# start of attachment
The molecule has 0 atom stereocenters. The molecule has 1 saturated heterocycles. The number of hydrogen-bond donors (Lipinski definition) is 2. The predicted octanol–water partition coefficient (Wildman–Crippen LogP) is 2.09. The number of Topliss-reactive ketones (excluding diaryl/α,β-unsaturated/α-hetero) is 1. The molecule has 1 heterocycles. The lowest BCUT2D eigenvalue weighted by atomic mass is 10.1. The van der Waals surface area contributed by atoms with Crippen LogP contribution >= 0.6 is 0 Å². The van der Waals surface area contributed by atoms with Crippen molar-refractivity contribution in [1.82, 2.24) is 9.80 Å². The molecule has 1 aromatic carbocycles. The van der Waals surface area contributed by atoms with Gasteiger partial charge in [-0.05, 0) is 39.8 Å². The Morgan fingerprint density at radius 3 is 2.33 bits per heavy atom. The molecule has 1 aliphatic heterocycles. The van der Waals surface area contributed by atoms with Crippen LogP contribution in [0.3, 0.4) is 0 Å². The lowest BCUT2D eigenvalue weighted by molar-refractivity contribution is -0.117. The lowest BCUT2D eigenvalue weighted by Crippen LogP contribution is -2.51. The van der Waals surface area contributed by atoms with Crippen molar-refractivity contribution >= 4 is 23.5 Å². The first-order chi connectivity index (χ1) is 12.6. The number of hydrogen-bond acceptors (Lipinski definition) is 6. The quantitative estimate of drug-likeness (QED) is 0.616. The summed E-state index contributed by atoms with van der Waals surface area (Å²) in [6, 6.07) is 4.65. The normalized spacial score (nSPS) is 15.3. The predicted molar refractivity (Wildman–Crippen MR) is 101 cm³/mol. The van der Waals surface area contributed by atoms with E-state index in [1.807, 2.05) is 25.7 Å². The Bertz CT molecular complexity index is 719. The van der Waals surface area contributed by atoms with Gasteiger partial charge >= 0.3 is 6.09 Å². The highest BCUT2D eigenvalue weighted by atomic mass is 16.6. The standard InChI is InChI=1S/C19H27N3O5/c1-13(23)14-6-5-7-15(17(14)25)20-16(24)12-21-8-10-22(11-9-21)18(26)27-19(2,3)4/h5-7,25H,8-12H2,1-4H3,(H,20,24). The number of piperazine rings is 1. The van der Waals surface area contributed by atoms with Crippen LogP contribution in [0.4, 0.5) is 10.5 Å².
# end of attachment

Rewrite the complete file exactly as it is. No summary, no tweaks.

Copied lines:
The molecule has 0 atom stereocenters. The molecule has 1 saturated heterocycles. The number of hydrogen-bond donors (Lipinski definition) is 2. The predicted octanol–water partition coefficient (Wildman–Crippen LogP) is 2.09. The number of Topliss-reactive ketones (excluding diaryl/α,β-unsaturated/α-hetero) is 1. The molecule has 1 heterocycles. The lowest BCUT2D eigenvalue weighted by atomic mass is 10.1. The van der Waals surface area contributed by atoms with Crippen LogP contribution >= 0.6 is 0 Å². The van der Waals surface area contributed by atoms with Crippen molar-refractivity contribution in [1.82, 2.24) is 9.80 Å². The molecule has 1 aromatic carbocycles. The van der Waals surface area contributed by atoms with Gasteiger partial charge in [-0.05, 0) is 39.8 Å². The Morgan fingerprint density at radius 3 is 2.33 bits per heavy atom. The molecule has 1 aliphatic heterocycles. The van der Waals surface area contributed by atoms with Crippen LogP contribution in [0.3, 0.4) is 0 Å². The lowest BCUT2D eigenvalue weighted by molar-refractivity contribution is -0.117. The lowest BCUT2D eigenvalue weighted by Crippen LogP contribution is -2.51. The van der Waals surface area contributed by atoms with Crippen molar-refractivity contribution >= 4 is 23.5 Å². The first-order chi connectivity index (χ1) is 12.6. The number of hydrogen-bond acceptors (Lipinski definition) is 6. The quantitative estimate of drug-likeness (QED) is 0.616. The summed E-state index contributed by atoms with van der Waals surface area (Å²) in [6, 6.07) is 4.65. The normalized spacial score (nSPS) is 15.3. The predicted molar refractivity (Wildman–Crippen MR) is 101 cm³/mol. The van der Waals surface area contributed by atoms with E-state index in [1.807, 2.05) is 25.7 Å². The Bertz CT molecular complexity index is 719. The van der Waals surface area contributed by atoms with Gasteiger partial charge >= 0.3 is 6.09 Å². The highest BCUT2D eigenvalue weighted by atomic mass is 16.6. The standard InChI is InChI=1S/C19H27N3O5/c1-13(23)14-6-5-7-15(17(14)25)20-16(24)12-21-8-10-22(11-9-21)18(26)27-19(2,3)4/h5-7,25H,8-12H2,1-4H3,(H,20,24). The number of piperazine rings is 1. The van der Waals surface area contributed by atoms with Crippen LogP contribution in [0.4, 0.5) is 10.5 Å².